Advent–a season of anticipation and preparation

The first Sunday of Advent is the beginning of the Church year.  The season is a short one–lasting four weeks–and is marked by the use of the Advent wreath which will soon be hanging over the chancel in the church.  Each week we will light a candle–one more than the week before.  Three are purple and one is pink–more on that later.  It can also be marked, at home on a daily basis, by using an Advent Calendar.  Thanks to Amy Cook (of the Episcopal Diocese of Massachusetts), you will find below wonderful resources for Advent including online and downloadable calendars, and materials for family worship at home–just click on the blue text.  One of my favorite video reminders about the reason for the season, is this from the Advent Conspiracy:

Click on the link above–don’t miss it!  It is a way to help us slow down, reflect, and focus on our priorities during the upcoming season.

The following is from Amy Cook’s newsletter.

  • Thomas Mousin, newly installed rector at St. John’s, Charlestown, has once again created a downloadable Advent Calendar for churches to use which starts on the first Sunday of Advent.  Thanks again Thomas for this lovely gift of the season.  And be to take a look at his cards that are linked here.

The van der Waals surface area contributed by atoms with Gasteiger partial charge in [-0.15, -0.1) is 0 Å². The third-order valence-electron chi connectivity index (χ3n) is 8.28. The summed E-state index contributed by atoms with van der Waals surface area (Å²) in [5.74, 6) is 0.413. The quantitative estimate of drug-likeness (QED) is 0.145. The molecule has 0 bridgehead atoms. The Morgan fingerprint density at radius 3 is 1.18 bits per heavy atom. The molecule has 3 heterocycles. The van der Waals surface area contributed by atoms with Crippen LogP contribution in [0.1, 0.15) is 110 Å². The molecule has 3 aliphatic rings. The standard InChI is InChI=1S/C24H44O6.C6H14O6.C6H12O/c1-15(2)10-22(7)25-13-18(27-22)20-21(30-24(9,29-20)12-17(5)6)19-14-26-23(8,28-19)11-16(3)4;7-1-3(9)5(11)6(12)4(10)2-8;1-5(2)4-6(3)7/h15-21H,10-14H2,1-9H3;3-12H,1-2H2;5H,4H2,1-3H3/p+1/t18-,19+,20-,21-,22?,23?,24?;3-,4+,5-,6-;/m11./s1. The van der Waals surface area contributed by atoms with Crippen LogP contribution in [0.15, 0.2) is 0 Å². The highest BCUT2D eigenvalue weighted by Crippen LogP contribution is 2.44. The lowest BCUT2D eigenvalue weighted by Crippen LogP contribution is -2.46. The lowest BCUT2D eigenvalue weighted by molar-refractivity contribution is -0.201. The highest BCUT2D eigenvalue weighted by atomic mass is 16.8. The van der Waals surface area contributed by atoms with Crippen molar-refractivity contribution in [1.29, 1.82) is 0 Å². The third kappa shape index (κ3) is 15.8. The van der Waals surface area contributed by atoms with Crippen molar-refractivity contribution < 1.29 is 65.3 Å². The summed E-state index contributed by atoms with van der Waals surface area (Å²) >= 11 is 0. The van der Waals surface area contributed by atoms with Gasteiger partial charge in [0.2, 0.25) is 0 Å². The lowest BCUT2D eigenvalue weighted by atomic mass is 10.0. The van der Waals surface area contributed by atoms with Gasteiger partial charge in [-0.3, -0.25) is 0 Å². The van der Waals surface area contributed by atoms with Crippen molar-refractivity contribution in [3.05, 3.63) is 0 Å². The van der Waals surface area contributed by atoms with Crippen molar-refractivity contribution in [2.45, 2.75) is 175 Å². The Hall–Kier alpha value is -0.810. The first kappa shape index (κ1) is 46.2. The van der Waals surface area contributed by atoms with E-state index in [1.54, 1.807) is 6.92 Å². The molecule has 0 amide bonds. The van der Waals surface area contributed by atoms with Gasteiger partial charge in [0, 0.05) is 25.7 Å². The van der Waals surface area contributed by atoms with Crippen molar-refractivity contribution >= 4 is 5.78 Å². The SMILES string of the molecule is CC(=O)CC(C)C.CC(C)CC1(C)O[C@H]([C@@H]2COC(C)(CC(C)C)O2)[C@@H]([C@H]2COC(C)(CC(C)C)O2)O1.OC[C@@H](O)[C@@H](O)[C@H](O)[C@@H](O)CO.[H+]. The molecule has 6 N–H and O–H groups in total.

• Episcopal Relief and Development has an Advent Calendar poster around the work that they do.  Consider using this and their other Advent materials to raise money for ER&D.  Their Advent program includes online videos and a story of hope everyday from somewhere in the world.  It can be used as an educational program, or simply read the stories each day as your own Advent devotional.
  • Trinity Episcopal Church, Wall Street posts an online Advent calendar every year.  Check out their stories every day as a new page is day is revealed.
  • Belief Net offers an online Advent Calendar that reveals information about the season and Advent and links you to articles every day.
  • I always enjoy the Paperless Christmas calendar from the UK.  This is a highly imaginative take on putting the Christmas story in a present day context.  Could spark some youth to create their own.  Must wait for Advent 1 to see the first video.
  • Consistant high quality and theologically sound materials can be found at Candle Press. Check out the beautiful Advent Calendars, Advent table cards, booklets, and wreaths.

Ideas for churches:

  • Carolyn Brown has some great suggestions and ideas for churches to help them celebrate Advent and Christmas.
  • Be sure to look first at TEN PAGES of IDEAS for Advent and Christmas  from Sharon Pearson at Church Publishing.
  • The Diocese of Jerusalem has some good educational materials for churches.  This set of Children’s Lessons for each Sunday in Advent help children to set the stories of the Bible into the real lands of the Middle East.  The are all taken from the Gospel of Luke and were posted in 2010, but could be used at any time.
  • Vanderbilt University has a fantastic site for the Revised Common Lectionary.  Check out the (Advent table for Year B) to find art and prayer links for each Sunday’s reading.

Great Ideas for families can be found at the Faith-At-Home site run by a mom and Godly Play teacher who does a great job of connecting faith in the family.

…And a final link from me, for your listening pleasure, Sufjan Stevens version of
O Come, O Come Emmanuel.

Blessings, Mother Anne+

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